Buck Finds Strength Behind Q4 Volatility


Buck Finds Strength Behind Q4 Volatility

The U.S. Dollar has been enjoying its best strengthening week since April as this week established ongoing worries and uncertainties about the remainder of the year.


Political infighting, intense international relations, and a pandemic that continues to deal with growing numbers of infected have all played a role in causing a reemergence of the buck as a staple of flight-to-safety moments. Indeed, we are witnessing a change of fortunes in markets, particularly in the emerging market realm whose stock indices are at the lowest point since March. The MSCI Emerging Market Currency Index is back down to its weakest levels since the end of August.

Markets returned to some level of clam yesterday after Senators restated their commitment to making sure elections are held right and that transition of power is done peacefully if the challenger is successful. Data-wise to end the week we got Durable Goods Orders figures this morning showing that August growth was cut dramatically with an expected 1.5% coming in at just a mere 0.4% reading. It will be hard to make an argument against the buck in the next few months until there is clarity in many risk items and events. We will see if today or over the weekend legislators can pass a rescue package after new proposals from Democrats to try bridging with Republicans.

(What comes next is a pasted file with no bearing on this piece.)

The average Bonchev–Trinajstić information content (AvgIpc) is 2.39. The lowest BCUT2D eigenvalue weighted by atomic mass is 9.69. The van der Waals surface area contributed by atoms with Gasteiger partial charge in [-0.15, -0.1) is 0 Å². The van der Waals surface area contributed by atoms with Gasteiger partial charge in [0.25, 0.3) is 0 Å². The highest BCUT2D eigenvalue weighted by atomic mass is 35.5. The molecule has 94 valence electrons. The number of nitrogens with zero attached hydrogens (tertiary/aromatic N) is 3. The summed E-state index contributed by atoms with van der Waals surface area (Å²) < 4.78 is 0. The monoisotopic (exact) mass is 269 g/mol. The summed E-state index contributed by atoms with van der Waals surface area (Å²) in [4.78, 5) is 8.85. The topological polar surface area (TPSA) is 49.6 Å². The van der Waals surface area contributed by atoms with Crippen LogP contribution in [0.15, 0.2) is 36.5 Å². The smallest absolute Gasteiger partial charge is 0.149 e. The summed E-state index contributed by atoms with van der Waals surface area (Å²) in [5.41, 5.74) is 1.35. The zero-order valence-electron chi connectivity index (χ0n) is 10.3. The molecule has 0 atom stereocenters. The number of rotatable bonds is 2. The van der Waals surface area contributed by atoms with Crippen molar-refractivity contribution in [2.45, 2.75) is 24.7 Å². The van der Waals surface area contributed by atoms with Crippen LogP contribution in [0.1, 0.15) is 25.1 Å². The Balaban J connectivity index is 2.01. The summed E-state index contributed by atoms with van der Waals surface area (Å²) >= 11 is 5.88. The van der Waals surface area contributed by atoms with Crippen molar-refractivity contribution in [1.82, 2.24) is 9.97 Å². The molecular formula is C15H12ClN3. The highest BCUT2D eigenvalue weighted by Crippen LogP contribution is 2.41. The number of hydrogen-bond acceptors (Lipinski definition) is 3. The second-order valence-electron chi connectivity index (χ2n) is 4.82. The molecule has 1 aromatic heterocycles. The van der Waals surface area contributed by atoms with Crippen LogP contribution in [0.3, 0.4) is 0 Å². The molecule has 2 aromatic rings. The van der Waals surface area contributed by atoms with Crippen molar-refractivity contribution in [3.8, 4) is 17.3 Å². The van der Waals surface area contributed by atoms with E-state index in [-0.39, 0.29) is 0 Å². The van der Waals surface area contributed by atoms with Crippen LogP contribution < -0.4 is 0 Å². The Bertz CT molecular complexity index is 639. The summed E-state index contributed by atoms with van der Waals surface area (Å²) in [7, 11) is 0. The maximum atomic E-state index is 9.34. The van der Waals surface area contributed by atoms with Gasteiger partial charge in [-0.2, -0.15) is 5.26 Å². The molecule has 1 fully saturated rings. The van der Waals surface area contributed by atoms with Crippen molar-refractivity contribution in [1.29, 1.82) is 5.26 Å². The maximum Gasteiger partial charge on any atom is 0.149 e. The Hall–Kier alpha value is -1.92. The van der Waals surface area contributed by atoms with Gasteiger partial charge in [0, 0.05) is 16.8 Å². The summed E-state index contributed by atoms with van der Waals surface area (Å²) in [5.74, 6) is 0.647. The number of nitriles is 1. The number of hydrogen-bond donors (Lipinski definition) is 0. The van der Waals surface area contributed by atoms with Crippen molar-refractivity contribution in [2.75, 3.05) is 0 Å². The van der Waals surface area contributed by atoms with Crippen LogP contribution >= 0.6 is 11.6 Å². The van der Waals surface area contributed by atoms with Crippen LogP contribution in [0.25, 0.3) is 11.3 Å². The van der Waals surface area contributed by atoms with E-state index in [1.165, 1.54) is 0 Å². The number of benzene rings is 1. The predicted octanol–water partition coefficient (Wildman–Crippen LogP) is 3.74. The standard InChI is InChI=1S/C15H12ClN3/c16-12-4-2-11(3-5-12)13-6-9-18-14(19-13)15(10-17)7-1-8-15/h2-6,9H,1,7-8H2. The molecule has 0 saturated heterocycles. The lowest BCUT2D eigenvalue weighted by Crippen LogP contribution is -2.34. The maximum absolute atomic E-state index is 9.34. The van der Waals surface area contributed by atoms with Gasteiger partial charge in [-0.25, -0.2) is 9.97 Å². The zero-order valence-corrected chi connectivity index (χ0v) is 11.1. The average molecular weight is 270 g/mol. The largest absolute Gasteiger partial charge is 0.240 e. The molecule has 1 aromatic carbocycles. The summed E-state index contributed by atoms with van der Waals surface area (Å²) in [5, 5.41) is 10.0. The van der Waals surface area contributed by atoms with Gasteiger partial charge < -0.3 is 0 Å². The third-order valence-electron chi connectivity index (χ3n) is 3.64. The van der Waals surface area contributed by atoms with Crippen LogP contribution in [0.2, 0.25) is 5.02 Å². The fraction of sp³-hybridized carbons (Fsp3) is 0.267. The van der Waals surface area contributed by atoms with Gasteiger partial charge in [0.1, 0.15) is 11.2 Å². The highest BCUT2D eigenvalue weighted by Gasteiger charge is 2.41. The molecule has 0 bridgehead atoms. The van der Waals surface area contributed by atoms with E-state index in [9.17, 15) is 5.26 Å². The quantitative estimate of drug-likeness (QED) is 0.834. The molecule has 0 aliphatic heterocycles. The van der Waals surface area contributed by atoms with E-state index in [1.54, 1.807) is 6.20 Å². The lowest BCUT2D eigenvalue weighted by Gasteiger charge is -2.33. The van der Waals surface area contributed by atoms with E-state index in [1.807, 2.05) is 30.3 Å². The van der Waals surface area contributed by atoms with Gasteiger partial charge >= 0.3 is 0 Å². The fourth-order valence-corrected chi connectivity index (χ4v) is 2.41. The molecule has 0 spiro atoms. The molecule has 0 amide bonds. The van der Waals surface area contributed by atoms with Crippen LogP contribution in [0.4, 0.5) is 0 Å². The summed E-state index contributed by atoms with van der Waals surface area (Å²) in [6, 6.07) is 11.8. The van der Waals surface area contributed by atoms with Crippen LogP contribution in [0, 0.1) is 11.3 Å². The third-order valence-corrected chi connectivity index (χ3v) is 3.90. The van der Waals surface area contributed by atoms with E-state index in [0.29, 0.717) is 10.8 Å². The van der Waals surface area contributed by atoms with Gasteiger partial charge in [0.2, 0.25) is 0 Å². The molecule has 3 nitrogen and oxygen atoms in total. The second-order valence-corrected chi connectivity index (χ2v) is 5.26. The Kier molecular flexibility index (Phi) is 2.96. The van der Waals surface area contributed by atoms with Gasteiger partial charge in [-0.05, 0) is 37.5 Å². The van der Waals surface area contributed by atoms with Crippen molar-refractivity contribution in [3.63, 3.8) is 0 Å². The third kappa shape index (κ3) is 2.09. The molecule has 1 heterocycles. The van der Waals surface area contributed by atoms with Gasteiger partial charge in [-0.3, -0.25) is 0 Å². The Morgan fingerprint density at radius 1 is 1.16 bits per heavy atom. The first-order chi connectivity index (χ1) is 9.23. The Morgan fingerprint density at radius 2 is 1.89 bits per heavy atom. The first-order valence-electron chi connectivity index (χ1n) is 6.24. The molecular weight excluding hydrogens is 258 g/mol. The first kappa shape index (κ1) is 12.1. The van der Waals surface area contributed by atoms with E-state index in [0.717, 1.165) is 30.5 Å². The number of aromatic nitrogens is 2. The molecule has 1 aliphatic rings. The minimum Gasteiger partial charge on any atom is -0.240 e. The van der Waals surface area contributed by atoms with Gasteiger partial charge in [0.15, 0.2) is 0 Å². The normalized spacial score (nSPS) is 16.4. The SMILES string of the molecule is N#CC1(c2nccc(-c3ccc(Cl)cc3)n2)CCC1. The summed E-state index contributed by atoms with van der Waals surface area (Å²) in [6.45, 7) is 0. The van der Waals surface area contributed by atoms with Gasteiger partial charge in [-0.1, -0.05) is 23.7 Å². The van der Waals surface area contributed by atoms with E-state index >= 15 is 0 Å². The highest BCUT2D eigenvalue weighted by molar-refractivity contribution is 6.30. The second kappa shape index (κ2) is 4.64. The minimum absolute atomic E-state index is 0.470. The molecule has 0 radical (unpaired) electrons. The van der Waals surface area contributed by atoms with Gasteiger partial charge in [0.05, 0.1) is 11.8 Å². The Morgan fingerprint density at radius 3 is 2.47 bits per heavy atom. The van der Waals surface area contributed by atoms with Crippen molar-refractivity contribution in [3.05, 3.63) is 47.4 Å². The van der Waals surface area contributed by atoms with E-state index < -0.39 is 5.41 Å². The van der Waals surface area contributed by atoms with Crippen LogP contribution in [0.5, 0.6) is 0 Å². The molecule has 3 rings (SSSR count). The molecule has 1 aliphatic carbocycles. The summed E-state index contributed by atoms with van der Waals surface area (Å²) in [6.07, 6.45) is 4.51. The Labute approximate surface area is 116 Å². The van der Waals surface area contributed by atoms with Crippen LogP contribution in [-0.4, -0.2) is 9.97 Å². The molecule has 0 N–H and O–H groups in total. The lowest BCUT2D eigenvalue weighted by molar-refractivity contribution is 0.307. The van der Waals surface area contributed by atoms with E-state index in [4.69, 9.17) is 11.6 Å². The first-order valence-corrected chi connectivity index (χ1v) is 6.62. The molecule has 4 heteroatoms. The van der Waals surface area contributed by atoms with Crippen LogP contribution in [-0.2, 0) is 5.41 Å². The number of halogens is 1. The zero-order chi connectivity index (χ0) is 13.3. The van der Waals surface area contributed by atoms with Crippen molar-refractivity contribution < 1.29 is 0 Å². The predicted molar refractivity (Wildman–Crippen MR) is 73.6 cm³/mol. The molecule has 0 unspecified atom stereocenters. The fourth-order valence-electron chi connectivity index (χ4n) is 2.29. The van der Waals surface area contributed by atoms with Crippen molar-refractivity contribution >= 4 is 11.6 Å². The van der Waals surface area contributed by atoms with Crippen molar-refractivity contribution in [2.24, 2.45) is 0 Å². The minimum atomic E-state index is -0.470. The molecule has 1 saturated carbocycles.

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The Euro is down close to 2.0% this week following a change of sentiment regarding the prospects for Euro-bloc growth in Q4. The return of cases and hospitals starting to see larger numbers again of patients is making many national leaders reconsider lockdowns and other quarantine-like restrictions. Italy has been praised for keeping things manageable while in Spain there is more concern, thus there is once more a lack of coherence in managing the medical issue at hand. We shall see if Euro tests new lows and perhaps dips into levels last seen in early Summer when it was trying to overcome major weakness.


The Pound has lost ground and may be in line to sink further as this week’s headline news about the U.K. brought mostly doubts about the sustainability of Britain as we know it. Brexit fumbles, infections returning, and the difficulties of re-engaging with trading partners are setting GBP for doom. If there is a change in diplomatic fortunes, we will be surprised, but the swings for the Pound will remain mostly on the downside as Prime Minister Boris Johnson sets himself to battle many fronts.